Apr. 26, 2012; Flushing, NY, USA; New York Mets first baseman Ike Davis (29) hits an infield single during the second inning against the Miami Marlins at Citi Field. Mandatory Credit: Debby Wong-US PRESSWIRE

Did Ike Davis' Swing Change Last Night?


Was there something different about Ike Davis‘ swing last night? It certainly seemed like it since he doubled, homered, and drove three runs in, while scoring twice on his own. He now has 4 home runs and 12 RBI on the season, which is respectable, but he is far from being considered out of his season-long slump. When you’re a month into the season and your triple slash is .179/.237/.311, a couple of good games isn’t exactly going to turn it around- he’ll need 2-3 weeks to get back to what he’s expected to do. However, did anyone see the difference that I saw in Ike’s approach to the plate last night?

There was nothing different once he started his swing- that was how it usually looked to me. What I saw was that he was holding his hands in a completely different place from where they previously over the last month. Prior to seeing what I saw last night, Davis would get in his stance, and he would somehow be holding the bat in his hands down by his belt. Now, that looked pretty stupid to me, but when I was growing up in the game, coaches always told me that it’s not necessarily about where your hands start in your stance, but where they are before the bat is about to make contact with the ball. As long as a hitter’s hands are in that cocked, hitting position right back by their back ear, they would be in good position to bring the knob of the bat through the hitting zone to make solid contact.

So, even though Ike came into Spring Training this year holding his hands a lot lower than I had ever during his short career with the Mets, I figured, well, as long as he gets in a good hitting position, where he’s putting his hands before he swings really doesn’t matter. As the team went through the Spring and Davis struggled, Keith Hernandez would make comments here and there about the placement of his hands, which made me feel smart because Keith Hernandez and I were both thinking the same thing. As Davis continued to pile up 0fer after 0fer, I started to think more and more about the placement of his hands, but then brushed it off because it was only Spring Training.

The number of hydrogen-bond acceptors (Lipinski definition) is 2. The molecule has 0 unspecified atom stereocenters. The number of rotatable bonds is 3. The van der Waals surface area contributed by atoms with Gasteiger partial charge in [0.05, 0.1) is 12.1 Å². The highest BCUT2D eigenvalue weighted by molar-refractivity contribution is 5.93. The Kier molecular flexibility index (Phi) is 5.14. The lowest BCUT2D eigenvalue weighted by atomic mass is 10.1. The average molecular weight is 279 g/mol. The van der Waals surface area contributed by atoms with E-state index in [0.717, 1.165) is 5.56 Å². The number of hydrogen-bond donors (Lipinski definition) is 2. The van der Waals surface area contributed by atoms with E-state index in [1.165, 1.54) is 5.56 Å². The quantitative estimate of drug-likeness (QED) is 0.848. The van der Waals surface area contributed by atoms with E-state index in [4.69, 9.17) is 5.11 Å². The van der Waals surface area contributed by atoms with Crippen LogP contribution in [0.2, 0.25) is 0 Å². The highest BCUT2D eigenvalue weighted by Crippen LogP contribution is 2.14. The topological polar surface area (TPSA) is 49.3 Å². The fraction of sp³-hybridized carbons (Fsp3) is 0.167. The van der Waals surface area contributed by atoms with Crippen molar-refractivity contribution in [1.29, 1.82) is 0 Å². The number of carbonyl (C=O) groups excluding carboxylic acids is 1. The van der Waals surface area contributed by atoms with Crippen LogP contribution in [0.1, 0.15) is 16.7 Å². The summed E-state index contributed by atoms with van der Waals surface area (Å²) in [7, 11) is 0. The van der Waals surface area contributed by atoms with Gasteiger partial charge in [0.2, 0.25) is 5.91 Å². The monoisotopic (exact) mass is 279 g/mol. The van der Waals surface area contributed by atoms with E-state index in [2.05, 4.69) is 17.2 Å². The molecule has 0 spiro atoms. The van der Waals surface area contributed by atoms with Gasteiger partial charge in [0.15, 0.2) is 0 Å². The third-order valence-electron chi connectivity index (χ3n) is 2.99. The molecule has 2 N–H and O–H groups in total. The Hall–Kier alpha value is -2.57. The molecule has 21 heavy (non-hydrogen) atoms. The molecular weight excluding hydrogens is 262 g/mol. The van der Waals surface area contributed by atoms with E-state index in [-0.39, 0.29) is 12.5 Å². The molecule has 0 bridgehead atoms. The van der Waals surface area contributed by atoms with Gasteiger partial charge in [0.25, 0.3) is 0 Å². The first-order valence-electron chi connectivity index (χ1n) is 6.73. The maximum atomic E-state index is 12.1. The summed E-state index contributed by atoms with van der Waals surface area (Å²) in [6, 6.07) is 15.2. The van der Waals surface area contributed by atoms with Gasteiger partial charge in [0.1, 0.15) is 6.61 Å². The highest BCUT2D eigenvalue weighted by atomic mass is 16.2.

As Davis struggled through this first month of the season, both Keith and myself continued to wonder why his hands were so low in his stance. The more I watched, the more it didn’t make sense to me. He started low, and when he loaded up, he would have to bring them all the way up to his ear before he went back down into the hitting zone…way too much movement, especially when there are only a few seconds to pull the trigger on a Major League pitch. I wonder if Dave Hudgens ever had a conversation with Davis to see why his hands were so low. I mean, you would think that would have been the first thing to come out of his mouth when Ike stepped into the cage in Port St. Lucie, but if it went on for this long…you never know.

I was extremely happy to see Ike’s hands held high in his stance last night, especially in the at-bat where he blasted that homer. He has an uppercut swing, so starting low, then loading high just to bring his hands back low made no sense. Now that his hands are high, he’s eliminated a second or two off of his loading process, which undoubtedly will help his timing. I was always taught that the least amount of movement a hitter can have from his pre-pitch routine to his swing is best, and it looks like Ike Davis might have finally figured out what could have been the problem all along. Now, we just have to wait and see.

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